Contact:
Prof. Dr. Annegret Wilde
Institute of Biology III
University of Freiburg
Phone: +49 (0)761/203-97828
E-Mail: annegret.wilde@biologie.uni-freiburg.de

Caption:
The light hits the round cells of the bacterium, where it is focused by a microscopically tiny lens. This creates a focal point on the opposite side of the cell. Source: Nils Schürgers

Weitere Informationen:

http://www.pr.uni-freiburg.de/pm/2016/pm.2016-02-09.17-en?set_language=en

Rudolf-Werner Dreier | Albert-Ludwigs-Universität Freiburg im Breisgau

More articles from Life Sciences:

nachricht Scientists spin artificial silk from whey protein
24.01.2017 | Deutsches Elektronen-Synchrotron DESY

nachricht Choreographing the microRNA-target dance
24.01.2017 | UT Southwestern Medical Center

All articles from Life Sciences >>>

The most recent press releases about innovation >>>

Die letzten 5 Focus-News des innovations-reports im Überblick:

Im Focus: Scientists spin artificial silk from whey protein

X-ray study throws light on key process for production

A Swedish-German team of researchers has cleared up a key process for the artificial production of silk. With the help of the intense X-rays from DESY's...

Im Focus: Quantum optical sensor for the first time tested in space – with a laser system from Berlin

For the first time ever, a cloud of ultra-cold atoms has been successfully created in space on board of a sounding rocket. The MAIUS mission demonstrates that quantum optical sensors can be operated even in harsh environments like space – a prerequi-site for finding answers to the most challenging questions of fundamental physics and an important innovation driver for everyday applications.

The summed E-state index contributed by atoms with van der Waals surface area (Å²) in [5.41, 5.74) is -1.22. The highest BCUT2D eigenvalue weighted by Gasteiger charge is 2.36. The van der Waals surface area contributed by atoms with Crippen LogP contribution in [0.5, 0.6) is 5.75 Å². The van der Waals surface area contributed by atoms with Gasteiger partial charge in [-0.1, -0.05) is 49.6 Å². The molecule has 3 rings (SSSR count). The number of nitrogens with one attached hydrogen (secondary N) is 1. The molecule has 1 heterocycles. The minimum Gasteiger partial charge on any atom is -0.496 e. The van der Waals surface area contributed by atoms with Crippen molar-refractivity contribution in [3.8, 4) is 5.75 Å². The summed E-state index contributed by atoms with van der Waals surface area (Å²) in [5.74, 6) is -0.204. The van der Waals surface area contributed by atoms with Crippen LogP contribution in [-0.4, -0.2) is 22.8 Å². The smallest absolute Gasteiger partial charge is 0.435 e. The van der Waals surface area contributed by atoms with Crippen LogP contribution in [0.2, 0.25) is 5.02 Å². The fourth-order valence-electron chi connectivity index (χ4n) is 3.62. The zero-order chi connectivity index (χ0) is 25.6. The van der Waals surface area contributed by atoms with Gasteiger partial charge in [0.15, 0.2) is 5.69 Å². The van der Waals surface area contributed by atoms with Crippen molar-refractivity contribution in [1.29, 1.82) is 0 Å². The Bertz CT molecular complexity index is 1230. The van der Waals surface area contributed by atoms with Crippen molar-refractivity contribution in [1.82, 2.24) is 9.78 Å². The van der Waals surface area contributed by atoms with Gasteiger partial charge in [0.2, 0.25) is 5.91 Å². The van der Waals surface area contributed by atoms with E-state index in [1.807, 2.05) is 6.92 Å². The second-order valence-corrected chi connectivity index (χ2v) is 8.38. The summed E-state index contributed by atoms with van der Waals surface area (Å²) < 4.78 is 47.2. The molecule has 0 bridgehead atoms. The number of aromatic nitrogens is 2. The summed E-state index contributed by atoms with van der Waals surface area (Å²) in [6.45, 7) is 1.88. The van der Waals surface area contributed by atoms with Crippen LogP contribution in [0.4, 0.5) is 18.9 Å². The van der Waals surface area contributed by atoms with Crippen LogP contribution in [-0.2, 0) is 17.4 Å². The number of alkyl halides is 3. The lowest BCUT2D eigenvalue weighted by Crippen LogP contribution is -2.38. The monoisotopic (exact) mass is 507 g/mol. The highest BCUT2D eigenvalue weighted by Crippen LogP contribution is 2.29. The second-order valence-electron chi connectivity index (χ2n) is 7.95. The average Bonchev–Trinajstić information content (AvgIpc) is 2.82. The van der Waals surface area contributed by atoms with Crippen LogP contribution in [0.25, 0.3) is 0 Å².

According to Albert Einstein's Equivalence Principle, all bodies are accelerated at the same rate by the Earth's gravity, regardless of their properties. This...

Im Focus: Traffic jam in empty space

New success for Konstanz physicists in studying the quantum vacuum

An important step towards a completely new experimental access to quantum physics has been made at University of Konstanz. The team of scientists headed by...

Im Focus: How gut bacteria can make us ill

HZI researchers decipher infection mechanisms of Yersinia and immune responses of the host

Yersiniae cause severe intestinal infections. Studies using Yersinia pseudotuberculosis as a model organism aim to elucidate the infection mechanisms of these...

Im Focus: Interfacial Superconductivity: Magnetic and superconducting order revealed simultaneously

Researchers from the University of Hamburg in Germany, in collaboration with colleagues from the University of Aarhus in Denmark, have synthesized a new superconducting material by growing a few layers of an antiferromagnetic transition-metal chalcogenide on a bismuth-based topological insulator, both being non-superconducting materials.

While superconductivity and magnetism are generally believed to be mutually exclusive, surprisingly, in this new material, superconducting correlations...

All Focus news of the innovation-report >>>

Anzeige

Anzeige

Event News

Sustainable Water use in Agriculture in Eastern Europe and Central Asia

19.01.2017 | Event News

12V, 48V, high-voltage – trends in E/E automotive architecture

10.01.2017 | Event News

2nd Conference on Non-Textual Information on 10 and 11 May 2017 in Hannover

09.01.2017 | Event News

 
Latest News

Breaking the optical bandwidth record of stable pulsed lasers

24.01.2017 | Physics and Astronomy

Choreographing the microRNA-target dance

24.01.2017 | Life Sciences

Spanish scientists create a 3-D bioprinter to print human skin

24.01.2017 | Health and Medicine

VideoLinks
B2B-VideoLinks
More VideoLinks >>>